Courts and law enforcement agencies across the globe are struggling with the ways in which they must reconcile law and order and the dispensation of justice while dealing with impending quarantine’s and government shut downs. For example, the New Jersey Attorney General has issued a directive to law enforcement concerning the prioritization of the types of crimes that should be prosecuted. (Click here for a copy of the directive). As the directive states, “While public safety must always be our primary concern, law enforcement is in a position to temporarily reduce the stress on the courts and county jails as we make charging decisions in individual cases.”

As a result of the language contained in the directive, public safety and victim safety are the primary concerns in the decision-making process as to not only whether to charge, but how to charge, defendants. Thus, the directive instructs law enforcement to consider whether or not it should delay in even charging a defendant based upon the circumstances. As a result, we can expect that non- violent, white collar crimes may not be charged in the foreseeable future, whereas violent offenses such as aggravated assault, murder, and victim safety issues concerning domestic violence and the like will almost certainly not be delayed.

Furthermore, according to the directive, the decision as to how to charge will have a direct impact on the nature of the proceeding and how defendants are brought before the court. Law enforcement may choose to issue a complaint-summons against a defendant that will require him to appear on a date to be determined by the courts. However, in exigent cases concerning public safety or victim safety, the authorities may choose to proceed by way of a complaint-warrant, which require law enforcement to effectuate an arrest and physically present the defendant to appear before a court within the time frames provided under the New Jersey Bail Reform act. [Does that mean quicker?] There may also be a large increase in the number of coronavirus related charges reflecting concerns of public safety and health, with the potential for significant charges to be brought against individuals or businesses that operate in a manner that is considered potentially or actually dangerous to the public. For example, as towns, cities, or even the state order individuals to stop gatherings of any kind over a certain number, individuals or businesses that permit people to congregate could find themselves the subject of criminal charges or license suspensions jeopardizing, among other things, liquor licenses, food licenses, etc.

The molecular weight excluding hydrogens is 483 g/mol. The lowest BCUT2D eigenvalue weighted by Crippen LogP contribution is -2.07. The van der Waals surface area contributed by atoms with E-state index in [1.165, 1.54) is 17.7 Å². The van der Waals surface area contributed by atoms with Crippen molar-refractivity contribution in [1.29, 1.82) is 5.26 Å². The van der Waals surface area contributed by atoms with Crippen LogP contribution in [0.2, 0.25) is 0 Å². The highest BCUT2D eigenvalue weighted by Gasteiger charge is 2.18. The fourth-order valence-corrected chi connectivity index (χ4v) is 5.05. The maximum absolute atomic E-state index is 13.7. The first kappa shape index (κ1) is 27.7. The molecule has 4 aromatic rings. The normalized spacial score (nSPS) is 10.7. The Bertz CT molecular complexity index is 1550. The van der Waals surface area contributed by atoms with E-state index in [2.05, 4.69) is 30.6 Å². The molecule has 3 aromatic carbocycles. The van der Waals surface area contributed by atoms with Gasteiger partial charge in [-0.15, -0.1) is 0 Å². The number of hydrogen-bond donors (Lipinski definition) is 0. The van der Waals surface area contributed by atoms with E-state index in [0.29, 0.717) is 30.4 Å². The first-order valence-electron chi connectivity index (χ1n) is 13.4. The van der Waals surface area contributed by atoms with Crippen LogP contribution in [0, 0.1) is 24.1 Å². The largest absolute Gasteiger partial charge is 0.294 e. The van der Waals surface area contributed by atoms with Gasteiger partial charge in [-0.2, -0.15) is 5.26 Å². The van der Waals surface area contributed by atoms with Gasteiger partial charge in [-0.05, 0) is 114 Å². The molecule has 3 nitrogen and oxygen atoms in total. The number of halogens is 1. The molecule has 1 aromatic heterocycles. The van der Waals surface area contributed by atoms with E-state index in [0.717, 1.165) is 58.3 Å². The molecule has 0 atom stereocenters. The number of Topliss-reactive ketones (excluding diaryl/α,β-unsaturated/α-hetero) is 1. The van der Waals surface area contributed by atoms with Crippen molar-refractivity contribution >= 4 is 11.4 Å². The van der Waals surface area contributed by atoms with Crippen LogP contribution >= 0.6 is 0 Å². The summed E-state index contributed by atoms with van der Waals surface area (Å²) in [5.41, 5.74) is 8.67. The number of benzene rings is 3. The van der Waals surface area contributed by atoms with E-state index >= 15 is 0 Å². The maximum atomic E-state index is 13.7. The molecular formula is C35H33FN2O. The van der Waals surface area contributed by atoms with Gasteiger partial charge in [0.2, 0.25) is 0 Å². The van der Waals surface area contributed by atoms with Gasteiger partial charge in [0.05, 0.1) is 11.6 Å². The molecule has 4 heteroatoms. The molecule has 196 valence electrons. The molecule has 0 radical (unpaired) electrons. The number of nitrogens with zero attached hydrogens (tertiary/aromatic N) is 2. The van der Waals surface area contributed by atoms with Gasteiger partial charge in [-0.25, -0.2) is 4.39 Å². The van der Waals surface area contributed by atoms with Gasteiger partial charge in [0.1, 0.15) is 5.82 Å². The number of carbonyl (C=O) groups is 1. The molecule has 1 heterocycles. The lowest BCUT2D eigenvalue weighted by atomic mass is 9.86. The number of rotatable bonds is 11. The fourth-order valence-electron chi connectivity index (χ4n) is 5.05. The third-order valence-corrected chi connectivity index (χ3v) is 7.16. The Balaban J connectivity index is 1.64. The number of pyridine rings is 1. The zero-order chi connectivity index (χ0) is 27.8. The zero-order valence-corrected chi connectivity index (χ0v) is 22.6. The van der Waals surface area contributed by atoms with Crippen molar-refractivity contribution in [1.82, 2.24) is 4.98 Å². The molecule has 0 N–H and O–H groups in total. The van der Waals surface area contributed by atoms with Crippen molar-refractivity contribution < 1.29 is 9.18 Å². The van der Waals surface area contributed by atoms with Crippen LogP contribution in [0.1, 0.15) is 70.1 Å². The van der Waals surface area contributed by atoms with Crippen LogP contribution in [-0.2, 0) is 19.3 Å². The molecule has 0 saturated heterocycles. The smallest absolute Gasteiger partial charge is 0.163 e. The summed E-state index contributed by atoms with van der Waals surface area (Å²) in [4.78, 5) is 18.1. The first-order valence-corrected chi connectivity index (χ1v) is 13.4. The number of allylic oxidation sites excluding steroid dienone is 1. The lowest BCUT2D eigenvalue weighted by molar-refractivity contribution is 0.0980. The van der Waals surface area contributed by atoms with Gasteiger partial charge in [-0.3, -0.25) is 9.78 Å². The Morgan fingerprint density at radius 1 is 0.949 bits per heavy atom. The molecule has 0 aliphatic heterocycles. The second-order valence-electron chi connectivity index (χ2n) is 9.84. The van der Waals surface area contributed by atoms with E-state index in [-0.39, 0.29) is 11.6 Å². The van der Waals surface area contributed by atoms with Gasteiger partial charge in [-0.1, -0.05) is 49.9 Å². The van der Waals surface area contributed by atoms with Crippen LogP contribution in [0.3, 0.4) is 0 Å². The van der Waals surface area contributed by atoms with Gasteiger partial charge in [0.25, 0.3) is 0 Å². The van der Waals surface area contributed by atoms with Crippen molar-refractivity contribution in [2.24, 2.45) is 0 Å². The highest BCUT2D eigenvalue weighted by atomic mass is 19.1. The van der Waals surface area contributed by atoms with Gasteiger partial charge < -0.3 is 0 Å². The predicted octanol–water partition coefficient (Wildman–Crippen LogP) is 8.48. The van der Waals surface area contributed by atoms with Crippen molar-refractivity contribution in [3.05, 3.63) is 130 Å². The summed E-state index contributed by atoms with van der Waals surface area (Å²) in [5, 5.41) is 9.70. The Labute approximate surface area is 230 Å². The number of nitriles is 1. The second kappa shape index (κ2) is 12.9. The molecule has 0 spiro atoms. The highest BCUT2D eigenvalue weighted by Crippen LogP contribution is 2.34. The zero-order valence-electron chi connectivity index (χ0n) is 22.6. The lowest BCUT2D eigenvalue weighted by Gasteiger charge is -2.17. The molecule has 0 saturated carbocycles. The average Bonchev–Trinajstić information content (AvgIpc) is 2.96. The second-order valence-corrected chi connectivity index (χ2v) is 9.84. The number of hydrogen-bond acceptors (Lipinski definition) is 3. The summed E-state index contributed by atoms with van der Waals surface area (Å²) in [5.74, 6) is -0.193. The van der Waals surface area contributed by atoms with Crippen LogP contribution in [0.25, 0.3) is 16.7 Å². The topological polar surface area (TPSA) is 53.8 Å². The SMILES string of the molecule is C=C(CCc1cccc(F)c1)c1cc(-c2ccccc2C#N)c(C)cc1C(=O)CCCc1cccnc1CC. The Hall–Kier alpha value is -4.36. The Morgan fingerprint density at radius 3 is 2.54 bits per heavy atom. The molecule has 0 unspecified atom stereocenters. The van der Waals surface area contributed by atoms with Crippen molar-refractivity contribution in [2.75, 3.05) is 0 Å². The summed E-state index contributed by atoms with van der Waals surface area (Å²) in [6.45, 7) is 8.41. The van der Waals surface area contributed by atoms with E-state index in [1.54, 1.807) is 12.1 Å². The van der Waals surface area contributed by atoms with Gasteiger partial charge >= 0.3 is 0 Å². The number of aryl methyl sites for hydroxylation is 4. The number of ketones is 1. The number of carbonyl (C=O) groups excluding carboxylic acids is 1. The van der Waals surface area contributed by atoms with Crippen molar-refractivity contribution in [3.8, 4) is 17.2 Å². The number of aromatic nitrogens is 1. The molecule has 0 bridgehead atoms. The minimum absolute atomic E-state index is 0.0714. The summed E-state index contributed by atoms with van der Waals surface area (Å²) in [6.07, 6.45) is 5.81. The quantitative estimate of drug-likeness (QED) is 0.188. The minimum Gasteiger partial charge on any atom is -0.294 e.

Due to the current situation, the directive instructs law enforcement to ignore multiple types of violations that could be considered non-serious given the current circumstances. For example, a motorist who is pulled over has been granted, under the directive, a two month extension for all violations concerning expired items such as driver licenses, registration, inspections, etc., although the extension is not applicable to expired driver’s insurance. Similarly, a Local ordinance prohibiting the delivery of goods after certain that would normally be enforced will undoubtedly not be applied to coronavirus related situations, such as a local store receiving a delivery after hours if the delivery was for supplies needed as a result of the pandemic.

Michael Orozco is an attorney with Price, Meese, Shulman & D’Arminio, PC, contact him at (201) 391 3737 ext. 123, or via email at